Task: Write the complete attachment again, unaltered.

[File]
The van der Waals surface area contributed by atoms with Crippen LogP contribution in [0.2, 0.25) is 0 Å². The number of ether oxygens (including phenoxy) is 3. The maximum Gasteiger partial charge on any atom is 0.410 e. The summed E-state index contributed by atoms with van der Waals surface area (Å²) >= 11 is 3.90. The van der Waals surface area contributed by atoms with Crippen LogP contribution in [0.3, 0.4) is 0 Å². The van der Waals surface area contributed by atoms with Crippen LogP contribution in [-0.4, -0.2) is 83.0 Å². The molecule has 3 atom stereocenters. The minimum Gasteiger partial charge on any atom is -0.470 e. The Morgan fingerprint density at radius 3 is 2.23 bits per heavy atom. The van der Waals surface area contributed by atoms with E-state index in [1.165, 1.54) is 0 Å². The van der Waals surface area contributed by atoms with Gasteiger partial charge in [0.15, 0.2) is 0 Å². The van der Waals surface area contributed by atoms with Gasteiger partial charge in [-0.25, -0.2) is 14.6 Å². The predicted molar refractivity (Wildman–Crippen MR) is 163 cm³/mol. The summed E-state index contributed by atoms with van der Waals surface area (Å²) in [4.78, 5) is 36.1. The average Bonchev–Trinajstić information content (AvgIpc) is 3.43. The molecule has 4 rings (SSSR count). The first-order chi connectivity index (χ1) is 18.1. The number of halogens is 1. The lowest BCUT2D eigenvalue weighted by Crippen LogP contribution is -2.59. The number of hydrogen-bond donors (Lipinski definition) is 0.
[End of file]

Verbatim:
The van der Waals surface area contributed by atoms with Crippen LogP contribution in [0.2, 0.25) is 0 Å². The number of ether oxygens (including phenoxy) is 3. The maximum Gasteiger partial charge on any atom is 0.410 e. The summed E-state index contributed by atoms with van der Waals surface area (Å²) >= 11 is 3.90. The van der Waals surface area contributed by atoms with Crippen LogP contribution in [0.3, 0.4) is 0 Å². The van der Waals surface area contributed by atoms with Crippen LogP contribution in [-0.4, -0.2) is 83.0 Å². The molecule has 3 atom stereocenters. The minimum Gasteiger partial charge on any atom is -0.470 e. The Morgan fingerprint density at radius 3 is 2.23 bits per heavy atom. The van der Waals surface area contributed by atoms with E-state index in [1.165, 1.54) is 0 Å². The van der Waals surface area contributed by atoms with Gasteiger partial charge in [0.15, 0.2) is 0 Å². The van der Waals surface area contributed by atoms with Gasteiger partial charge in [-0.25, -0.2) is 14.6 Å². The predicted molar refractivity (Wildman–Crippen MR) is 163 cm³/mol. The summed E-state index contributed by atoms with van der Waals surface area (Å²) in [4.78, 5) is 36.1. The average Bonchev–Trinajstić information content (AvgIpc) is 3.43. The molecule has 4 rings (SSSR count). The first-order chi connectivity index (χ1) is 18.1. The number of halogens is 1. The lowest BCUT2D eigenvalue weighted by Crippen LogP contribution is -2.59. The number of hydrogen-bond donors (Lipinski definition) is 0.